Incredible! Today, my oh-so-much-older-than-me cousin celebrates reaching the official age for retirement.
Is this that awesome, much older, wiser, cuter and artistic cousin who came to stay for a few days to help my mom with her passel of five kids by ironing the basket of clothes that never seemed to be empty? In those days before an abundance of wash and wear, mom had to dampen the clothes dried on the line and then iron them to look neat for church, school and trips to town. Even though Mom did not insist on a new outfit every time we got a speck of dirt on us, with five little ones, she had a perpetual pile of wrinkled laundry to flatten.
And that’s where Cousin Maretta entered the scene. She would come over to stay with us for a few days, to hang out and to iron – and iron. The seven-and a half year gap between us, prohibited deep conversations. She was a teenager and I had barely entered grade school.
At her house, I played with her little sister, Joyce, who was in my grade at school. Mostly big sister Maretta, from her superior age and experience ignored us. Or, more comfortable with someone our own size and age, maybe we ignored her – except for that one summer afternoon. That day we watched as Maretta and the between sister Donna pulled out swim suits, books, sun glasses and blankets. They arranged their collection in the back yard and settled down to work on a tan.
Little copy cats, we joined them in this obviously important ritual.
When my parents arrived to pick me up that evening, my cute cousin sported a toasty tan – and I glowed like a boiled lobster.
By the time my mom preserved me with a thorough dousing of vinegar, I had danced my howling reaction to its sting and smelled like a pickle. Emotionally scarred for life – but no skin damage, not even a blister, I nevertheless, never again purposefully exposed my skin to long periods of time in the sun.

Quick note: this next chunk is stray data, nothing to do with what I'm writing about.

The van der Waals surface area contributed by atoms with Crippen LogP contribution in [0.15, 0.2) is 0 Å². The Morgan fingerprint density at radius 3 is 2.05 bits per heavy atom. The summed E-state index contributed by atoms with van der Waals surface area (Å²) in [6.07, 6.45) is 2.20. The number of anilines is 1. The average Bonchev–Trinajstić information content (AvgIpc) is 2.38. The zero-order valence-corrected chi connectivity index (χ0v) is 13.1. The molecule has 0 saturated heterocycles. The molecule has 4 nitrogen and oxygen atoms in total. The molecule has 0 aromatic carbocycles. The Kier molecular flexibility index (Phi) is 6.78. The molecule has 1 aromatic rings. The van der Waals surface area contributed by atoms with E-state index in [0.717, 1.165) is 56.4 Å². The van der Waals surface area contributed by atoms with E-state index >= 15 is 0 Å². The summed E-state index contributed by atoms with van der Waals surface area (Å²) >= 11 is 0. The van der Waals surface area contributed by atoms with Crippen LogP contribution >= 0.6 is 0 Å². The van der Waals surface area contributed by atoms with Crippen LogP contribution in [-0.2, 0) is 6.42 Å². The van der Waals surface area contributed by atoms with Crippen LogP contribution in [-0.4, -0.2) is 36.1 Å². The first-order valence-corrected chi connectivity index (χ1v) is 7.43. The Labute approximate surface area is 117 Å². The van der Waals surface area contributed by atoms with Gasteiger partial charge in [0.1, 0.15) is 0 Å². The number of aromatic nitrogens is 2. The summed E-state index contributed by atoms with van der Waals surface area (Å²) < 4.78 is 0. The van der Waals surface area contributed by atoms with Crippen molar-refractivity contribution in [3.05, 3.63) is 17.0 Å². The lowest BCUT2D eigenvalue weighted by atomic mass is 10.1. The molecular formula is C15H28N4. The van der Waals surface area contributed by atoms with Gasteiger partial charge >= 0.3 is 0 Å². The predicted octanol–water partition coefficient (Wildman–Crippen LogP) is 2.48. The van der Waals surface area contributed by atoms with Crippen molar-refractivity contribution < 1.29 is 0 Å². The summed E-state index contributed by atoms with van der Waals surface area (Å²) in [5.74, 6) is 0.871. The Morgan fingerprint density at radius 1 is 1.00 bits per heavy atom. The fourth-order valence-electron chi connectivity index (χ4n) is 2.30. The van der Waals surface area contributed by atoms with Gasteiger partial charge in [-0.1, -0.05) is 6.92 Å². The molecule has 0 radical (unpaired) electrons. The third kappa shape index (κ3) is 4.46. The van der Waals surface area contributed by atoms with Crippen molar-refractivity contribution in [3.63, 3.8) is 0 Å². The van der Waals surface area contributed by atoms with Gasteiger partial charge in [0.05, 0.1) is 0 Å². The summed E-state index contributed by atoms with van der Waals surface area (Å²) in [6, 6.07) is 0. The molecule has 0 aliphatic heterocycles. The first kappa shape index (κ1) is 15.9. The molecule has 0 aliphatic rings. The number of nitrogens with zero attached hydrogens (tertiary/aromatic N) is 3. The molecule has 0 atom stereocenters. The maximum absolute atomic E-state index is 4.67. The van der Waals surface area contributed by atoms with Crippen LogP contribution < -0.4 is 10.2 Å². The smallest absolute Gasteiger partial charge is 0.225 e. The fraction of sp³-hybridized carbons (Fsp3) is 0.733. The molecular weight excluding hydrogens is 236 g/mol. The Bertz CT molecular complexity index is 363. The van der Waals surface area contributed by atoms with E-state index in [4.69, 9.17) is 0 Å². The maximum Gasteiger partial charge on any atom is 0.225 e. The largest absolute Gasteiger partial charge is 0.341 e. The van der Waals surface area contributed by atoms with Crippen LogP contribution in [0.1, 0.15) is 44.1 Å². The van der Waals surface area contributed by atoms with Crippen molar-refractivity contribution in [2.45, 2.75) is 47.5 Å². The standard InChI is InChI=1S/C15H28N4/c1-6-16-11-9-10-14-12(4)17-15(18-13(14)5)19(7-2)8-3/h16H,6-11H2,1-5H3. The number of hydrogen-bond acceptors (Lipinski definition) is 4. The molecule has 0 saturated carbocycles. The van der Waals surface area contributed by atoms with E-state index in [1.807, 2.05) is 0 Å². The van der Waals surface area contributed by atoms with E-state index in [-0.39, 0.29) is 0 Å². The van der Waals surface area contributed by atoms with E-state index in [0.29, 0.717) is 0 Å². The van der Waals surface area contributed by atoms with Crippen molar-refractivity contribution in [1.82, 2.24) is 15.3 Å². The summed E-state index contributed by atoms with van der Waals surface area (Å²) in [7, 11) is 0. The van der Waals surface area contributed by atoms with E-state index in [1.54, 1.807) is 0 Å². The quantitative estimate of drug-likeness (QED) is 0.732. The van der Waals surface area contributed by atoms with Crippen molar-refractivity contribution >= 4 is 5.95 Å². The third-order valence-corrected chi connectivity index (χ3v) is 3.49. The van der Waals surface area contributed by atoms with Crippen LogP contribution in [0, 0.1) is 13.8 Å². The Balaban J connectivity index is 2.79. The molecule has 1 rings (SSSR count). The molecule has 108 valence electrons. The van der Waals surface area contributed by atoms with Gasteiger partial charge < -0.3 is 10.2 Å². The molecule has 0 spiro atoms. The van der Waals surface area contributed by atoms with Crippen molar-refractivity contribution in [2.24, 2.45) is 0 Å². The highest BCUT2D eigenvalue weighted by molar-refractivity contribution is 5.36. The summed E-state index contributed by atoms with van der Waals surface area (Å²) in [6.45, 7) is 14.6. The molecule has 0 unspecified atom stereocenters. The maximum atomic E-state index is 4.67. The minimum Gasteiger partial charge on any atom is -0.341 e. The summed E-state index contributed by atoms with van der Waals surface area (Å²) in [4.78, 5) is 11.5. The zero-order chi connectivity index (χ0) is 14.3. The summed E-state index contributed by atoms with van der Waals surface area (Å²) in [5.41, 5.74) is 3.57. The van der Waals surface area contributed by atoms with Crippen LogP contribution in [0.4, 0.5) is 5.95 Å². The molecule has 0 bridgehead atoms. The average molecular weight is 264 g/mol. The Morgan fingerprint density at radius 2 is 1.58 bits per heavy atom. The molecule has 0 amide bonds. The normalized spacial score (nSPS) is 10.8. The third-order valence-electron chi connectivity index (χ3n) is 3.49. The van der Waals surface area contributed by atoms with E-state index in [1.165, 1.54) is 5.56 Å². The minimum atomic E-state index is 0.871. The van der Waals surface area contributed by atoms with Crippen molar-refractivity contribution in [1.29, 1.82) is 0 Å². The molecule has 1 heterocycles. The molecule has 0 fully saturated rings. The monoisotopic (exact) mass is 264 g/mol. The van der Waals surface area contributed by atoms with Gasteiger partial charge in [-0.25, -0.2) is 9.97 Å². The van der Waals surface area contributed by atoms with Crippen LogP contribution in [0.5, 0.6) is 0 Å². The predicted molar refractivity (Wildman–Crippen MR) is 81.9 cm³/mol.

Before I knew it, Maretta hurried off to get married and raise a family. With that she moved beyond my childish level of comprehension.
She settled down in Indiana where my husband and I initially lived after we married. Although only a couple hours apart, we only crossed paths once – both too busy caring for our growing families.
Last year, with our families grown and having their own children, we reconnected when I called to inform her of my father’s passing. Having lost her own mother not that long ago, she reached across the miles to comfort the family.
Since then she has entertained me with e-mails loaded with collections of pictures she has gathered from the Internet: Weird tree formations, a variety of electronic signatures, unusual buildings around the country, sand creations and many, many more. Via e-mail I caught a glimpse of her creative floral arrangements.
Even more importantly, she has scanned and attached pictures of our parents, aunts, uncles and cousins from years long gone including a picture from the summer she came to iron and a story of the summer my mother went to her parent’s home to recuperate from “milk leg” – a strange, rare illness that follows weeks after the birth of a child. I had never heard of the illness or that my mother suffered from it. I just remember her being gone. Now I know ‘why.’
So today on Maretta’s birthday, I celebrate again the wonder and privilege of having a oh-so-much-older-than-me cousin with a grand sense of humor, an artistic touch and memories I can only wish I had.
(Still the younger cousin, Joan Hershberger is a reporter at the News-Times. E-mail her at email@example.com.)